Started my new corporate gig last week, in a multi-billion-dollar industry, under the national purchasing director. The tetris-like, drab cubicle jungle connects capable and educated women, few of them black. Each department, my side the marketing and requisition/acquisition boasts only one in each, inclusive of myself (now is not where I cry about racism, there are plenty of Latinos to elongate the gradient).
I began my tenure seated directly next to the only other black woman, who gave me a long address of the eyes: The usual body, outfit, hair, makeup scan that only basic women distribute to those who are filed under competition. The woman, who I will call Jade, I took a mental note of her visceral behavior and moved on. Later on in the day, on the elevator ride down to lunch she showed me a few places to eat around the Brentwood/Santa Monica borderline.
Days later, I asked Jade if I could join her for lunch. The company has a half of a wing dedicated to relaxation, massage, sleeping and eating: a rec-room and spa. Not yet receiving my company key-card, I needed someone to allow me access. Jade agreed, but around the time of lunch she texts me (we had exchanged numbers) that she needed to get her key card and would return within 15 minutes. I sat waiting for her a whole hour, she returned with a doggy bag from the bistro downstairs laughing with her supervisor. I guess the lunch was good.
This isn’t “Mean Girls,” nor am I bitter that the chicks in the office made no effort to welcome me. Couldn’t this same scenario have happened with women of another nationality? Of course it could, women will be women, girls will be girls. This whole scenario made me think back about all the times that I tried to befriend black women in the past, I’ve been taken advantage of through my weakness to be kind and it’s left me ‘eating lunch alone,’ if you will.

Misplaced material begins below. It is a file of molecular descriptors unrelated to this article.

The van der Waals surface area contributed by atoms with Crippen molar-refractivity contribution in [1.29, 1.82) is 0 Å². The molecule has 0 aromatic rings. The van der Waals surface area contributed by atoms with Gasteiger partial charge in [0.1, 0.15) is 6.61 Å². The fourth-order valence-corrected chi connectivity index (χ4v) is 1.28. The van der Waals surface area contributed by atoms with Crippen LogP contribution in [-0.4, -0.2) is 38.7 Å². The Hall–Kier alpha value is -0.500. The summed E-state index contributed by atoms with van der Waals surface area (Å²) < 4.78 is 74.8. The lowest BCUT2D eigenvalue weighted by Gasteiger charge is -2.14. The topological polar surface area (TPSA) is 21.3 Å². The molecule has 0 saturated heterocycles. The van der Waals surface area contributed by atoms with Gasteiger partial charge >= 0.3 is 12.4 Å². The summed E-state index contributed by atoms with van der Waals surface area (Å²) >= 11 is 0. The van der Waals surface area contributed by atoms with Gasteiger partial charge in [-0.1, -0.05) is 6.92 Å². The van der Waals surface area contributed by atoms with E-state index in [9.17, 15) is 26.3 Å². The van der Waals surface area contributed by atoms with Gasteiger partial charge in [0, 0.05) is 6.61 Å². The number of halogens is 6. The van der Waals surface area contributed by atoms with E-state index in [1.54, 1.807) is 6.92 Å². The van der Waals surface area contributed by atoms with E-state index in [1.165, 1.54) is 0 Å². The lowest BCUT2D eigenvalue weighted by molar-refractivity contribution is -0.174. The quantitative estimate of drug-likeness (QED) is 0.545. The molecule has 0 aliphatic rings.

When I was younger, and brainwashed by society that I had to cohabitate within the black community, I had a black woman who visited my house and stole from me. She later denied it, then tried to get me jumped by her friends. I mean there was an entire group of people in on it. With the exception of two women, every close/personal relationship with a black woman has ended in duplicity and treachery.
One of my more recent posts, Daniel, says that black women “are notoriously difficult.” Now as a white, Jewish male with no black friends I didn’t appreciate this judgment. I’d like to shoot the messenger but as a black woman trying to network within the black community, how far off is the message from the truth?
Now let’s take the argument by the moral majority, not by the exceptions of well-read, upwardly mobile women: is the average black woman walking the streets or grocery store friendly, open, and helpful to her fellow black females? Does she value her friendships equally as she does her relationships? How kind are black women with other black women trying to succeed? I would say all of these questions dependent upon where you are and dependent upon whom YOU are.
What messages are you echoing through your actions towards other black women? A message of love, faith, encouragement, support, and appreciativeness of all beauty? What are you doing to be kind to black women in real life? Or are you only complaining about how ethnocentric outsiders are treating us?